Acronyms Every Stock Investor Should Know (PART I)

Investing | Mar 7, 2017


For last six month I was trying to attempt to buy stocks but each time I ended up buying mutual funds instead.

Why? because I don’t know how to choose a profitable stock.

But there are people who are making profits daily. Not only this they have been making profits from the markets all time and so I started following traders, investors on-line. Furthermore, I switched to reading books on stock investments and was deeply looking for a guidance to build a very simple trading system. After many days I eventually found three gems which basically decides your investment road map i.e.

  • Entry Point: You are entering in the market with capital for Short, Medium or Long term.
  • Stop Loss (Exit Point): How much loss you can take? or your risk appetite.
  • Profit Taking: When to sell the stocks and make money?

Once you have answered above three, it is far easier to enter the market. For Example, If I want to go for long term, then I can use a slight deviated version of Magic Formula. Similarly for short term, I can use trends coupled with calculated exit points. I was already investing in the mutual funds which is for long term and so for me it was short term (1 week or a months) in which I was interested. I will say, I am still not ready with the intra-day trading.

Ok, Now what? There are thousands of company listed on a stock exchange which one should I pick. I lived with this question for year and everyday I was looking for an answer. Genuinely, I still don’t know because market is driven by information sentiments and sentiments are not 100% deterministic but you can be ahead of many if you apply a bit of mathematics. I will say, investors has come up with so many mathematical concepts and I am going to explain six concepts which will be relevant for all the entry points. These are part of fundamental analysis of a company and we know if fundamentals are strong then it will be good company.

Note: fundamentals doesn’t effects much on daily trade or high frequency trade because in both the cases they are driven by information sentiments

P/E Ratio

P/E Ratio is most commonly use ratio to find cheaper stocks relatively. It stands for Price of a share divided by last year profit earned on each share.

P/E = Price of a share/ Earning Per Share

What it tell? If P/E is 10 then it means it will take 10 years for the firm to make profits equivalent to its market capitalization. So, A high growth firm with lower P/E will be consider cheap.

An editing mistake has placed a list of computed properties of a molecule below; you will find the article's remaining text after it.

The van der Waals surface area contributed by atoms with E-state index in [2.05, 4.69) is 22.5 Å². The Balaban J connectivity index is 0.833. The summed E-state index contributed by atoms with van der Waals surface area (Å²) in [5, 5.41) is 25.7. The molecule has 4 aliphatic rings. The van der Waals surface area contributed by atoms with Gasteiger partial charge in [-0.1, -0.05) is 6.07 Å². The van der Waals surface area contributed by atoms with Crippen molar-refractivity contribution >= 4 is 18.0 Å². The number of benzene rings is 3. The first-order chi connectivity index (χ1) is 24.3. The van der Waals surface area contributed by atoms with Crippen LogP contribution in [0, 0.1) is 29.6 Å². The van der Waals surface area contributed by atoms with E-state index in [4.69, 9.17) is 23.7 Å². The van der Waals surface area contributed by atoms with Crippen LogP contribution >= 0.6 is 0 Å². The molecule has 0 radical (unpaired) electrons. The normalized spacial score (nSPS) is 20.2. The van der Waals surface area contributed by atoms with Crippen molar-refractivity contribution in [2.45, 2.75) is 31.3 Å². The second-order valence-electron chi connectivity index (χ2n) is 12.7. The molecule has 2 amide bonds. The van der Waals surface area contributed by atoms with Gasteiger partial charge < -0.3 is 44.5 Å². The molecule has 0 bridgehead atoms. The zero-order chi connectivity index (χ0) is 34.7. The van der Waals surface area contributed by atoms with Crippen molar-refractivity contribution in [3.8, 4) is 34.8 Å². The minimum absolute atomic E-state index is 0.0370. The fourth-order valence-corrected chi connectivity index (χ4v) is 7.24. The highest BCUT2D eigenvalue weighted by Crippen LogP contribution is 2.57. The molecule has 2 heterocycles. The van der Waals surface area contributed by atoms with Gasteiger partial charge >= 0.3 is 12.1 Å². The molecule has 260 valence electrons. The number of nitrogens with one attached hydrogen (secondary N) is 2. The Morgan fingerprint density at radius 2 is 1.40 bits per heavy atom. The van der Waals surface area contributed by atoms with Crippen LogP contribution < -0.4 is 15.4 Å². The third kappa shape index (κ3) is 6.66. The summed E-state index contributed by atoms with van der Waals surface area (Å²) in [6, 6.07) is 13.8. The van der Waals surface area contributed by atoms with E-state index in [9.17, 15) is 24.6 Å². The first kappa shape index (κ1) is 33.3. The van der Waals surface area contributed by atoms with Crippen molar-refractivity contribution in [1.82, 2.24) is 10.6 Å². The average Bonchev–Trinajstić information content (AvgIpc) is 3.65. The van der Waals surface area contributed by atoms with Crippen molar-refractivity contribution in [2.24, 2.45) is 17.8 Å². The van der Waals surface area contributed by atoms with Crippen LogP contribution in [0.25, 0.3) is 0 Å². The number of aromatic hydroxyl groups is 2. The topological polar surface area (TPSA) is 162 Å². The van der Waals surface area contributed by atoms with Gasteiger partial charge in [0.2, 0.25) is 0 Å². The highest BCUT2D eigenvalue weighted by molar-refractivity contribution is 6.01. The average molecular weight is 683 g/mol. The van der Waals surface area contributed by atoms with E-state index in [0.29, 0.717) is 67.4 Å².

Why? Higher growth firm will easily do break-even.

Example: Let’s take the example of two private sector banks in India.

HDFC: P/E = 178.07

HDFC Sensex Chart
HDFC Chart

ICICI: P/E = 45.85

HDFC Sensex Chart
ICICI Chart

Now which one you will choose? At first glance, you will say HDFC is no-no because it will take 178.07 years for it to be profitable which is a insane number but as said above P/E should not be looked without the growth rate. HDFC has a annualized growth rate of 46% where as ICICI have 11%. Now which one to choose? As the growth rate for HDFC is high so its earning and it is expected to produce better revenue and expand really fast but it is a gamble, maybe the growth rate might not be the same next year but it is I will make huge profit here. Again, its a high risk investment.

Rule of thumb: The lower the P/E ratio the cheaper it is and I will go for the ICICI.

PEG Ratio

It is improvement for the P/E ratio because P/E ratio is about last year earnings and it doesn’t give any idea about what will be the earning for the current year. So PEG ratio consider basic value while taking earnings growth into account.

PEG = (P/E Ratio) / Earning Growth Rate

It is based on the future earning. For Example, A house is worth of what rental income you can squeeze till it’s life time. A average house life is 20 years and if the rental income per month is $ 2000 then the worth of house is 20 * 2000 * 20 = $800000 (excluding inflation).

The lower a PEG the better, as it means a stock is cheap relative to its potential earnings growth.

Example:

Bank P/E Growth Rate PEG
HDFC 178.09 46% 178.09/46 = 3.87
ICICI 45.85 12% 45.85/12 = 3.82

Again ICICI have lower PEG, it means it is cheaper.

Rule of thumb: The lower a PEG the better a stock is.

Dividend Yield

Dividend is a part of profit percentage a company gives to it’s share holder. Let me ask you a question? you just need to think about it.

Dividend Yield = (Part given to holder/Price of Share) * 100

Q: If a company is paying high dividend yield, doesn’t it means it is making great profit?

A: Maybe or Maybe Not

Most of the times the companies which gives lesser dividends are profitable and have high growth rate. Why? because they are paying less to the investor saying you will have more profit in future. On other side if a company is paying high dividend it means it is trying to please the holders by giving back the money.

Example: HDFC: Dividend yield = 1.24% ICICI: Dividend yield = 1.81%

As in above case ICICI have more dividend yield and it is reflected to what I was saying. ICICI growth is almost stagnant i.e. 12-14% for last 7 years where as HDFC have very bumpy rides i.e. growth ranging from 10-50%. It want to keep the profit for expansion or for further investment.

Here HDFC wins.

Rule of thumb: The lower a Dividend Yield the better a stock is.

I will be writing about new acronyms soon. if you like it, please share your feedbacks in the comments.



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